On 30 April 2004, the Court expressed concern that the appellant had not obtained an affidavit from G, nor had any medical evidence concerning the original allegation by K against G been recovered. This was eventually lodged on 21 July 2004 and revealed that K had been medically examined, at the request of the police, on 10 June 1988 following upon allegations of sexual abuse by G. There was no medical evidence supportive of her allegations, which fluctuated between full sexual intercourse and a pinching of her breasts. Meantime, the appellant's agents had been attempting to secure an affidavit from G, but, by this stage, G had determined not to co-operate further. When the case called again on 4 August 2004, the Bill was abandoned and the case remitted for a hearing on the materiality of the new evidence. The crown were directed to lead.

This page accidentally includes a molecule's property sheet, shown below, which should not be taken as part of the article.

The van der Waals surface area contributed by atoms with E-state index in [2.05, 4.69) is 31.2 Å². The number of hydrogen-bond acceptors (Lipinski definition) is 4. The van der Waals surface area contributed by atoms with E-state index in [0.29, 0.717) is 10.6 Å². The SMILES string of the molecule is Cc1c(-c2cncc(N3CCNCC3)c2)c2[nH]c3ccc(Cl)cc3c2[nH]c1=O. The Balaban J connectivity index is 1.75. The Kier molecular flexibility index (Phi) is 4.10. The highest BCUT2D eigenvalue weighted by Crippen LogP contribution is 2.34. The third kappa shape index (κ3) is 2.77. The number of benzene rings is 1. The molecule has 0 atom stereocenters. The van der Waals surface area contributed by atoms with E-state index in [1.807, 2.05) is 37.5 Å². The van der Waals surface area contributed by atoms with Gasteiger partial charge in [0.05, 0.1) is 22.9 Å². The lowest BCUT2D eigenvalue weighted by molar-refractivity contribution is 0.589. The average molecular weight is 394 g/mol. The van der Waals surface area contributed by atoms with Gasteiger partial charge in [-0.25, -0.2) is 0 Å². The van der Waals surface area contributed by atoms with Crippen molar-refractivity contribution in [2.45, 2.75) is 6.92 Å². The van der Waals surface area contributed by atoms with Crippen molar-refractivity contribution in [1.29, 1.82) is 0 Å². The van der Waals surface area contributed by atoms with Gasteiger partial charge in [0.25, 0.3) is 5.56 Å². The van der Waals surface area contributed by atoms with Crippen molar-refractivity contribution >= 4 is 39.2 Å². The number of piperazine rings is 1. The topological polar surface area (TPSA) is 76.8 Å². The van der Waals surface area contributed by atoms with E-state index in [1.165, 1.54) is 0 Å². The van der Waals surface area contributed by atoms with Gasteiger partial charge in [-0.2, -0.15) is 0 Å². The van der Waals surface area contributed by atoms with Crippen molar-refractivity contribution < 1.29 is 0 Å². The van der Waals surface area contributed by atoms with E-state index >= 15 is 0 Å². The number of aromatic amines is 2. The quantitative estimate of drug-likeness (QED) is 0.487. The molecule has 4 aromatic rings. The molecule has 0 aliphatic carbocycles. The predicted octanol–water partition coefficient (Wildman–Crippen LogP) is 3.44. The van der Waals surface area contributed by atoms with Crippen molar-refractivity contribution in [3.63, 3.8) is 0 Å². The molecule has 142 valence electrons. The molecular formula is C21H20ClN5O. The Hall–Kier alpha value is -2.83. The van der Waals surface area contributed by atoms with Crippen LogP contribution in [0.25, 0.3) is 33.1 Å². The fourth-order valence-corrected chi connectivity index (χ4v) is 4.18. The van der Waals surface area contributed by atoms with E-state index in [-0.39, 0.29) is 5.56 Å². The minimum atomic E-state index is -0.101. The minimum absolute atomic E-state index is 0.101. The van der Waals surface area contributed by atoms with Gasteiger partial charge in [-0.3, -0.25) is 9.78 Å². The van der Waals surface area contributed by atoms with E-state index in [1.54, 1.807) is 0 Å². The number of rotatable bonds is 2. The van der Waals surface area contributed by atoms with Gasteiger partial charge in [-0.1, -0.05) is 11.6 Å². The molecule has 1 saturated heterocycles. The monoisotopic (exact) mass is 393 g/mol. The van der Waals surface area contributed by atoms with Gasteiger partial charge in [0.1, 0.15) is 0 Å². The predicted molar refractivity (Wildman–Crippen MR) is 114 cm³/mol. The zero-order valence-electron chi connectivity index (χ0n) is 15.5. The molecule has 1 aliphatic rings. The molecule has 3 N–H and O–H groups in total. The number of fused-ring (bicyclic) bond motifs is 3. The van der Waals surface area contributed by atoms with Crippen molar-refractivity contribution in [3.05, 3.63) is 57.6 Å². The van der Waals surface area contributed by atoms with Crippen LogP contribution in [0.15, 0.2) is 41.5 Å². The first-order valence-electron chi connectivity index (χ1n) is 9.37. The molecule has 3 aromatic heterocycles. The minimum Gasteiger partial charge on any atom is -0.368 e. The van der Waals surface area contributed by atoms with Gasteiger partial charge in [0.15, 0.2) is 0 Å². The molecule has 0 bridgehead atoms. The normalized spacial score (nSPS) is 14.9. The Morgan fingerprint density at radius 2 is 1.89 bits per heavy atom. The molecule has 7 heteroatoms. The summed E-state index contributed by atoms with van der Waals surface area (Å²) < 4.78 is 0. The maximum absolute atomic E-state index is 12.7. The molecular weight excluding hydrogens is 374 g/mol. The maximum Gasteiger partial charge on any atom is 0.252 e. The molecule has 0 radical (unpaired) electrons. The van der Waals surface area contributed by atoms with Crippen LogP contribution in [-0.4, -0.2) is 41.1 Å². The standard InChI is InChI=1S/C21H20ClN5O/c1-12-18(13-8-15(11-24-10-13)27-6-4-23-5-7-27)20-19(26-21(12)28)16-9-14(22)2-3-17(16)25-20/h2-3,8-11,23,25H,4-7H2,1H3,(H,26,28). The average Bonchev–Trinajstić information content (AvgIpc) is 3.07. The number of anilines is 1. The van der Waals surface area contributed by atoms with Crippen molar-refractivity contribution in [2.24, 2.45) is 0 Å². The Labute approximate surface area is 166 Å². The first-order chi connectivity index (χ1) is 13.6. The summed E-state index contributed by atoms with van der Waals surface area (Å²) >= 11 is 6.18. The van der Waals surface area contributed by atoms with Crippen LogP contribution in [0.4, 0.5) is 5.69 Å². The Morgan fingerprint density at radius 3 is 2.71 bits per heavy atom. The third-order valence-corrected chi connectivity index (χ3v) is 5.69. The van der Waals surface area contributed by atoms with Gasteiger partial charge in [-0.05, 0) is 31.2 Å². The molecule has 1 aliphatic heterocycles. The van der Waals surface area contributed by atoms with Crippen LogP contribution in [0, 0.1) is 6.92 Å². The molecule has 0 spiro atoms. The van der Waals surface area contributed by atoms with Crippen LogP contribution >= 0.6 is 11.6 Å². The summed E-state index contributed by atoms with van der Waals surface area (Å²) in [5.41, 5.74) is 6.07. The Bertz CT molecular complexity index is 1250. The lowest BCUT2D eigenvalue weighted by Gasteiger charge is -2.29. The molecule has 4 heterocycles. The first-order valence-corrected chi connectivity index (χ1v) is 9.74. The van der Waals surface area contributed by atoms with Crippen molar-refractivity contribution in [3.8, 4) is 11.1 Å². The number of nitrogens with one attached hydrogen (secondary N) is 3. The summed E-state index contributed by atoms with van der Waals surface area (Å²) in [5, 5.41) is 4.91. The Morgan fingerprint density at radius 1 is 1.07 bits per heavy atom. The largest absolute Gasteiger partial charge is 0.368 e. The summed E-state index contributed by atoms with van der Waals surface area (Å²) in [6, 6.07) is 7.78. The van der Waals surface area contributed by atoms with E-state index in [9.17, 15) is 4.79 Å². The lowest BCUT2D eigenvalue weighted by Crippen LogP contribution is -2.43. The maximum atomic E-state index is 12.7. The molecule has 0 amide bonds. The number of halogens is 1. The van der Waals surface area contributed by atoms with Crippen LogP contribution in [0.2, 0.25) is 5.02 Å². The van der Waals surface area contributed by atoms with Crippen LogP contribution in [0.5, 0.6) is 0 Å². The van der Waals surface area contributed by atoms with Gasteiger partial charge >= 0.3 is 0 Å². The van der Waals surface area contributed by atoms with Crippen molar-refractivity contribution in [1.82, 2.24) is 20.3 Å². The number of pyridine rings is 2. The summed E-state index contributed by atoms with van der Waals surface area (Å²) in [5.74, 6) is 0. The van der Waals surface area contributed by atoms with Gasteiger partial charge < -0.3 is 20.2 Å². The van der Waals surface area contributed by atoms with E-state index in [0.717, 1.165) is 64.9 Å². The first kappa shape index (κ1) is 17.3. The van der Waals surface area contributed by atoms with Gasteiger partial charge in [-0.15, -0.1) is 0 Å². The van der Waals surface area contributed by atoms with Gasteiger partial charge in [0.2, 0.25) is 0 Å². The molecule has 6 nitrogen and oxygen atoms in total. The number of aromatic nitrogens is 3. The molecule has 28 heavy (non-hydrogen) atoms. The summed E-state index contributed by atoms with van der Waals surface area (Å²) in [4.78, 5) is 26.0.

The advocate depute submitted that there was nothing in the material of such significance that it could be said that a miscarriage of justice had occurred. The sheriff had accepted the evidence of K, L and M as credible and reliable. The new material related only to one of the supporting witnesses. There had been further evidence corroborating the testimony of the complainer, notably L's distress as spoken to by M. Even if there had been a false allegation, it had been made some ten years before the current case. It was stretching matters to maintain that the new evidence was significant. It was also of concern that there was no affidavit of G, only a precognition (Binnie v HM Advocate 2002 SCCR 738 per Lord Justice-Clerk (Gill) at 741).